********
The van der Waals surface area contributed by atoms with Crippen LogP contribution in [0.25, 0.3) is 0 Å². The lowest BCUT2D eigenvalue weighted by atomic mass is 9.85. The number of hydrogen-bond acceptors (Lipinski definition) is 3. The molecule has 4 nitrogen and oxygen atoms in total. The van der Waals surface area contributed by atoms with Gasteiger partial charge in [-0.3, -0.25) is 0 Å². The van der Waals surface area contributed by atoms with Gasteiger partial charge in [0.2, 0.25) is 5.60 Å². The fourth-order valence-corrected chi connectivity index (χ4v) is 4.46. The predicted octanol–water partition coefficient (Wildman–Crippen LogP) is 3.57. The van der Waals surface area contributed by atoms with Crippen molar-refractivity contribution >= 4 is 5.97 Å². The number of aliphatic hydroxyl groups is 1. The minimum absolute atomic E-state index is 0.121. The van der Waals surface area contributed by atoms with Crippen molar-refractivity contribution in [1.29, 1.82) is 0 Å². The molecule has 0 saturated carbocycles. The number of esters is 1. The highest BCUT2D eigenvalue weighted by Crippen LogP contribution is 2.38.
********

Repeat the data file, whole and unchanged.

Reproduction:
The van der Waals surface area contributed by atoms with Crippen LogP contribution in [0.25, 0.3) is 0 Å². The lowest BCUT2D eigenvalue weighted by atomic mass is 9.85. The number of hydrogen-bond acceptors (Lipinski definition) is 3. The molecule has 4 nitrogen and oxygen atoms in total. The van der Waals surface area contributed by atoms with Gasteiger partial charge in [-0.3, -0.25) is 0 Å². The van der Waals surface area contributed by atoms with Gasteiger partial charge in [0.2, 0.25) is 5.60 Å². The fourth-order valence-corrected chi connectivity index (χ4v) is 4.46. The predicted octanol–water partition coefficient (Wildman–Crippen LogP) is 3.57. The van der Waals surface area contributed by atoms with Crippen molar-refractivity contribution >= 4 is 5.97 Å². The number of aliphatic hydroxyl groups is 1. The minimum absolute atomic E-state index is 0.121. The van der Waals surface area contributed by atoms with Crippen molar-refractivity contribution in [1.29, 1.82) is 0 Å². The molecule has 0 saturated carbocycles. The number of esters is 1. The highest BCUT2D eigenvalue weighted by Crippen LogP contribution is 2.38.